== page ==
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single vs. dual conversion receivers

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Old 07-21-2006, 09:22 PM
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barchiola
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Default single vs. dual conversion receivers

hi everyone and thanks for reading my question.
i just bought a hobby lobby esskay pitts foamie and i'm trying to pick a receiver for it. i have a jr xf421ex radio and i don't know if i need to buy a single or dual conversion receiver for it. i'm currently trying to decide between the fma direct encore (dual conversion) sub micro receiver and the hitec micro 05s (single conversion).
i've been in rc on and off for many years but this stuff with lipos's, brushless motors, foamies, etc. is making my head spin trying to make sense of it.
thanks in advance.
bart
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Old 07-22-2006, 12:48 AM
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Default RE: single vs. dual conversion receivers

The Hitec O5S will work admirably in this application. We have extensive in-flight experience with this RX and foamies indoor and outdoors.

The only consideration is the range IMO with micro RX's, dual conversion/single conversion is not an issue. This RX like nearly all Hitec RX's dual and or single conversion are specified at ONE mile plus range...
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Old 07-22-2006, 08:06 AM
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Default RE: single vs. dual conversion receivers

The main advantage of dual conversion is noise rejection. At the range you will be flying its a non issue.
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Old 07-22-2006, 09:14 AM
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Default RE: single vs. dual conversion receivers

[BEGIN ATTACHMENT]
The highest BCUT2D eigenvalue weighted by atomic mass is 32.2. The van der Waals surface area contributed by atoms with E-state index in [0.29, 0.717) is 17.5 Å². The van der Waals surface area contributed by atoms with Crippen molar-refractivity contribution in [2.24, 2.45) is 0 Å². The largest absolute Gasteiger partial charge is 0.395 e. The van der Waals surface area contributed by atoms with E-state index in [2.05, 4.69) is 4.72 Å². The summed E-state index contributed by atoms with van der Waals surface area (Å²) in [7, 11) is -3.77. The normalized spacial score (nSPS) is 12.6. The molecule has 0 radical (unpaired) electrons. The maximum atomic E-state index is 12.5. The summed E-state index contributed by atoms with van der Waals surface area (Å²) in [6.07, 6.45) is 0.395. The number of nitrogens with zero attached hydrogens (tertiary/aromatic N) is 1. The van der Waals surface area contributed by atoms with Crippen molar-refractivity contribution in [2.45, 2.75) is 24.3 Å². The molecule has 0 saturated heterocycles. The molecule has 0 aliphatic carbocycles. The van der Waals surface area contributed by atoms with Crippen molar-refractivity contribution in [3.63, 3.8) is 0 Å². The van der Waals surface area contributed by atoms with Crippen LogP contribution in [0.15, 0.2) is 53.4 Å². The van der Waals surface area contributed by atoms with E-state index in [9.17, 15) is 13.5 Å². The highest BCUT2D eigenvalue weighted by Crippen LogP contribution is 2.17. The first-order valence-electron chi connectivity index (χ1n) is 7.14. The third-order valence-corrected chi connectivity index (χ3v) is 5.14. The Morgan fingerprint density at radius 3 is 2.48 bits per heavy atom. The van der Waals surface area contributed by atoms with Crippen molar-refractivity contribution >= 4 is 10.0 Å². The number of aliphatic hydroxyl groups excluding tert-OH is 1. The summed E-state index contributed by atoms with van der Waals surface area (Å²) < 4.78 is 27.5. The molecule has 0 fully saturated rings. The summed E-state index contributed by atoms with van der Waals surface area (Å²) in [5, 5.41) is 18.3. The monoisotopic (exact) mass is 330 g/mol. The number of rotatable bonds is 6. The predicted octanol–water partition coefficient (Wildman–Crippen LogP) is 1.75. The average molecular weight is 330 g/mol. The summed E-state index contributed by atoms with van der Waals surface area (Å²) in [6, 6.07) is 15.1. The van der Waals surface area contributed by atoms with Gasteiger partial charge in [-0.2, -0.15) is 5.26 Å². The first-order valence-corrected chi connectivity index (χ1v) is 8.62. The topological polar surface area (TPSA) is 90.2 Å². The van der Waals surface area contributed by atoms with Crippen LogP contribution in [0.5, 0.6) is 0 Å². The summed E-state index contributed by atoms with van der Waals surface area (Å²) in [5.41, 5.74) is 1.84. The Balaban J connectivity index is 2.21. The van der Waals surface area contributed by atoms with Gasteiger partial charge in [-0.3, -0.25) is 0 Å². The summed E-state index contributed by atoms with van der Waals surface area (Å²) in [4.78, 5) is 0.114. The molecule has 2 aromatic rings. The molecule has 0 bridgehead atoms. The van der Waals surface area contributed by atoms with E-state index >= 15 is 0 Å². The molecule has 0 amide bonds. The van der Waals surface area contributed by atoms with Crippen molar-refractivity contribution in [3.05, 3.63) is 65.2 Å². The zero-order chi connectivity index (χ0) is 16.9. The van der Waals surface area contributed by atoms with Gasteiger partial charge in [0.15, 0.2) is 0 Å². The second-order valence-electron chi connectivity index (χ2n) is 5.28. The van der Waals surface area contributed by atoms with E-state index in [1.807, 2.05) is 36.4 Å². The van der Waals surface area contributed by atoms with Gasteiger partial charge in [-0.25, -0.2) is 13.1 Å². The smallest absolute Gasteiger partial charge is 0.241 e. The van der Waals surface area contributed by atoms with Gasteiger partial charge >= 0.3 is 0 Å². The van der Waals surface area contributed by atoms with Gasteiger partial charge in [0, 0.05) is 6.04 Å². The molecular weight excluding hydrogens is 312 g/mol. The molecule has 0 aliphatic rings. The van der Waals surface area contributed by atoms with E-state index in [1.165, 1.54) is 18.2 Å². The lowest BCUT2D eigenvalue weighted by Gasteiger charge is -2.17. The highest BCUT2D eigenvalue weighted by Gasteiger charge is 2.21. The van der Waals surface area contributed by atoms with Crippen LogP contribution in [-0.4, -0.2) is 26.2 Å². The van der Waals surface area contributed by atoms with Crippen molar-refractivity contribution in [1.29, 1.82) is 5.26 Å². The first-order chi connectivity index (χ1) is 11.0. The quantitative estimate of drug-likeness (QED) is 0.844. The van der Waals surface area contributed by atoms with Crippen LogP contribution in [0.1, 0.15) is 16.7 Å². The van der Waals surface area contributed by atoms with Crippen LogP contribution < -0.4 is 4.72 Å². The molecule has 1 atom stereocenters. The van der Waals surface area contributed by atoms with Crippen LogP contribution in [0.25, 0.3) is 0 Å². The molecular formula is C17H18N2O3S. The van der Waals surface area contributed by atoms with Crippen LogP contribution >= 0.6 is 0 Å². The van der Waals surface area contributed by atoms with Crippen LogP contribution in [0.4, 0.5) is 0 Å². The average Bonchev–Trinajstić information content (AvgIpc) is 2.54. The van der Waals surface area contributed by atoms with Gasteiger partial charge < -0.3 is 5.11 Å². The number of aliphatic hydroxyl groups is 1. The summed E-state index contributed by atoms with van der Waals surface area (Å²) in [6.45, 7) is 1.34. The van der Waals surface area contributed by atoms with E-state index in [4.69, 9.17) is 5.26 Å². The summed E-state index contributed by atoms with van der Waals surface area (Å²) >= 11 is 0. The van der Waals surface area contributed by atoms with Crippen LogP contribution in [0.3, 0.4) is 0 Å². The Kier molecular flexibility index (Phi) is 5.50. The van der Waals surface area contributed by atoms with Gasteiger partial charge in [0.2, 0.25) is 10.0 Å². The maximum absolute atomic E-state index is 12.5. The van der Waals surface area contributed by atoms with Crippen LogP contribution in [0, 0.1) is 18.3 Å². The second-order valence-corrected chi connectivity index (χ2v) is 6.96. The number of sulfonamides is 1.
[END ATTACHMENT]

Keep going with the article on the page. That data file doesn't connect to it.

thanks guys. what the limit to the size of airplane i can reliably use the fma dual conversion receiver in? can a smaller receiver be used in a larger nitro plane?
thanks
bart
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Old 07-22-2006, 10:08 AM
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Default RE: single vs. dual conversion receivers

Yes, you can use the FMA receiver in a nito plane, all sizes.
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Old 07-22-2006, 10:52 AM
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Default RE: single vs. dual conversion receivers

dual conversion has nothing to do with noise rejection. it is not a consideration in range calculation. single conversion has a vulnerablity to another transmitter at just the right frequency such that a 455 harmonic is generated and is passed thru your receiver. not good . dual conversion recievers with 2 xtals were invented to obviate this vulnerability. jr has a way of taking care of this with single conversion. i believe that when you buy a single conversion receiver you have opened yourself up to that vulnerability. park flyers seem to get away with it but i dont know why.
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Old 07-22-2006, 11:35 AM
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Default RE: single vs. dual conversion receivers


ORIGINAL: barracudahockey

The main advantage of dual conversion is noise rejection. At the range you will be flying its a non issue.
While I agree conceptually, at our level with R/C Receivers this is not an issue with currently available quality SC RX's. JR, Berg, MPX and Schulze have proven this for years; Giant scale thru Parkflyers...

The DC receiver and its inherent ability to offer higher suppression of the image frequencyWAS useful years ago. Components have come along away and with the improvement seen with or of 455 KHz filters and the integration of Microprocessor decoding techniques the importance of same has been become all but moot IMO.

Granted there are some inexpensive SC RX's out there that are less than stellar performers.

If the RX is specified as a FULL range unit and or a mile plus RANGE, it’s all good for your glow powered models.

To ensure you have a viable flight system, as always perform a rigorous range check prior to committing the model to flight.
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Old 07-26-2006, 11:46 PM
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Default RE: single vs. dual conversion receivers

Hitec customer service is first rate!!

FMA customer service is very poor to nill.

Go with Hitec.
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Old 07-27-2006, 10:26 AM
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Default RE: single vs. dual conversion receivers